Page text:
164.308(a)(6)(ii) Response and Reporting (R): Identify and respond to suspected or known security incidents; mitigate, to the extent practicable, harmful effects of security incidents that are known to the covered entity; and document security incidents and their outcomes. 
164.308(a)(7)(i) Contingency Plan (R): Establish (and implement as needed) policies and procedures for responding to an emergency or other occurrence (for example, fire, vandalism, system failure, and natural disaster) that damages systems that contain electronic protected health information.
164.308(a)(7)(ii)(A) Data Backup Plan (R): Establish and implement procedures to create and maintain retrievable exact copies of electronic protected health information.
164.308(a)(7)(ii)(B) Disaster Recovery Plan (R): Establish (and implement as needed) procedures to restore any loss of data.
164.308(a)(7)(ii)(C) Emergency Mode Operation Plan (R): Establish (and implement as needed) procedures to enable continuation of critical business processes for protection of the security of electronic protected health information while operating in emergency mode.
164.308(a)(7)(ii)(D) Testing and Revision Procedure (A): Implement procedures for periodic testing and revision of contingency plans.
164.308(a)(7)(ii)(E) Applications and Data Criticality Analysis (A): Assess the relative criticality of specific applications and data in support of other contingency plan components.
Physical Safeguards
164.310(c) Workstation Security (R): Implement physical safeguards for all workstations that access electronic protected health information to restrict access to authorized users
Technical Safeguards
164.312(a)(1) Access Control (R): Implement technical policies and procedures for electronic information systems that maintain electronic protected health information to allow access only to those persons or software programs that have been granted access rights as specified in § 164.308(a)(4). 
164.312(a)(2)(i) Unique User Identification (R): Assign a unique name and/or number for identifying and tracking user identity.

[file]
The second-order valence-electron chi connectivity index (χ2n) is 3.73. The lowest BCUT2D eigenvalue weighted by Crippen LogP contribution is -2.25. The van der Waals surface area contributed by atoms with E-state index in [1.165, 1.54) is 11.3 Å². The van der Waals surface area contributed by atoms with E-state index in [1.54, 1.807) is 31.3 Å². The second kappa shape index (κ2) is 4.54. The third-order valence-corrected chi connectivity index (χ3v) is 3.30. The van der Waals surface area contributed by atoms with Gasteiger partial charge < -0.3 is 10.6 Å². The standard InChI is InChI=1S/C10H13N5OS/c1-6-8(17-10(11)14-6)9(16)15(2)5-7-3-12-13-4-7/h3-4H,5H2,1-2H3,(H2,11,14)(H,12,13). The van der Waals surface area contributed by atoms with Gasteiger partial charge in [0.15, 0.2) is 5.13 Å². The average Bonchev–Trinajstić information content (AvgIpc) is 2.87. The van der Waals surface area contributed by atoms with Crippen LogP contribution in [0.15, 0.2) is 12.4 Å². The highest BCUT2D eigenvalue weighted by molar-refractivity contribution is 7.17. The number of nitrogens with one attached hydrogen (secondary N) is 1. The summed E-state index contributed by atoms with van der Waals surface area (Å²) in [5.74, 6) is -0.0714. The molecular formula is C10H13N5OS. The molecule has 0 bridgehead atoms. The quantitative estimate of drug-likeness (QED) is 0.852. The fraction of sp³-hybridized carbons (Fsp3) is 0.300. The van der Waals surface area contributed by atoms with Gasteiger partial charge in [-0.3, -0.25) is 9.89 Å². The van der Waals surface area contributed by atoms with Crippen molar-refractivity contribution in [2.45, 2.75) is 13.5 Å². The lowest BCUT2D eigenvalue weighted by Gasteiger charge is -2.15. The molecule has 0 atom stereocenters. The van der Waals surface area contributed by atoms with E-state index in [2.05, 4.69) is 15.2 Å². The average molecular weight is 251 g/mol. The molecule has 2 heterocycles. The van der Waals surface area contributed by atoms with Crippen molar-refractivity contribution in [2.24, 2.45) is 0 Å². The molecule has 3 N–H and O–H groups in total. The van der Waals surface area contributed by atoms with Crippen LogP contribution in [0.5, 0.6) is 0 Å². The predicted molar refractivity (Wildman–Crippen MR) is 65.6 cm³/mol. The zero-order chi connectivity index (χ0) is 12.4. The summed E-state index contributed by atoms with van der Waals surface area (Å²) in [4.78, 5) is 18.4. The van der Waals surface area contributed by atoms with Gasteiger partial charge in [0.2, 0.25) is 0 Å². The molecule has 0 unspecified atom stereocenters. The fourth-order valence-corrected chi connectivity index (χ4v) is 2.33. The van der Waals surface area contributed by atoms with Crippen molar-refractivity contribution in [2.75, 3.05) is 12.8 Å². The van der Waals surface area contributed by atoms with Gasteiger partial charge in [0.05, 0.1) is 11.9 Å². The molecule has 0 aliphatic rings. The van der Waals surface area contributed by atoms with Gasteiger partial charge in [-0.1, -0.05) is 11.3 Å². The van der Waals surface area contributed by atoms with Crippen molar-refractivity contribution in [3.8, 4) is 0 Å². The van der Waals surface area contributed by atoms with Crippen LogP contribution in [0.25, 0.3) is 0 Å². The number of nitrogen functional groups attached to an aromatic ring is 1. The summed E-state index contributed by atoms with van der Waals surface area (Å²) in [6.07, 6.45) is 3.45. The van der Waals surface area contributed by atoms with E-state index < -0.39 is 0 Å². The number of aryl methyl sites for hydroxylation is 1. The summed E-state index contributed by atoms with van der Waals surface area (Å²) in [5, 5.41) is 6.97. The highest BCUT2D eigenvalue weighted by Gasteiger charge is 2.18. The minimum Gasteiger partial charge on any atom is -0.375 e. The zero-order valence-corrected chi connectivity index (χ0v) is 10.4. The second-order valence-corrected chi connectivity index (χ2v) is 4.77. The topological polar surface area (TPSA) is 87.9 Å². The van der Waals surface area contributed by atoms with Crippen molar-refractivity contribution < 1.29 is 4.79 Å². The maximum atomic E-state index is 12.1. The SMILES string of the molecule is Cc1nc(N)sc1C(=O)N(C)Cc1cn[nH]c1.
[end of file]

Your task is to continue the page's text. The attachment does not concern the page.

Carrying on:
164.312(a)(2)(ii) Emergency Access Procedure (R): Establish (and implement as needed) procedures for obtaining necessary electronic protected health information during an emergency.
164.312(a)(2)(iii) Automatic Logoff (A): Implement electronic procedures that terminate an electronic session after a predetermined time of inactivity. 
164.312(a)(2)(iv) Encryption and Decryption (A): Implement a mechanism to encrypt and decrypt electronic protected health information. 
164.312(b) Audit Controls (R): Implement hardware, software, and/or procedural mechanisms that record and examine activity in information systems that contain or use electronically protected health information. 
164.312(c)(1) Integrity (R): Implement policies and procedures to protect electronic protected health information from improper alteration or destruction. 
164.312(c)(2) Mechanism to Authenticate Electronic Protected Health Information (A): Implement electronic mechanisms to corroborate that electronic protected health information has not been altered or destroyed in an unauthorized manner. 
164.312(d) Person or Entity Authentication (R): Implement procedures to verify that a person or entity seeking access to electronic protected health information is the one claimed. 
164.312(e)(1) Transmission Security (R): Implement technical security measures to guard against unauthorized access to electronic protected health information that is being transmitted over an electronic communications network. 
164.312(e)(2)(i) Integrity Controls (A): Implement security measures to ensure that electronically transmitted electronic protected health information is not improperly modified without detection until disposed of. 
164.312(e)(2)(ii) Encryption (A): Implement a mechanism to encrypt electronic protected health information whenever deemed appropriate. 


1. http://www.apapracticecentral.org/business/hipaa/security-rule.pdf
2. http://www.healthisnumberone.com/hipaa.pdf
3. http://www.ama-assn.org/resources/doc/psa/hipaa-tcs.pdf
4. http://health.usf.edu/NR/rdonlyres/2D58EB73-E08A-4EDE-B3BF-2EF77A4AD70C/0/USFHIPAASecurityRuleStandards.pdf

Why OAuth it self is not an authentication framework ?

Let's straight a way start with definitions to avoid any confusions.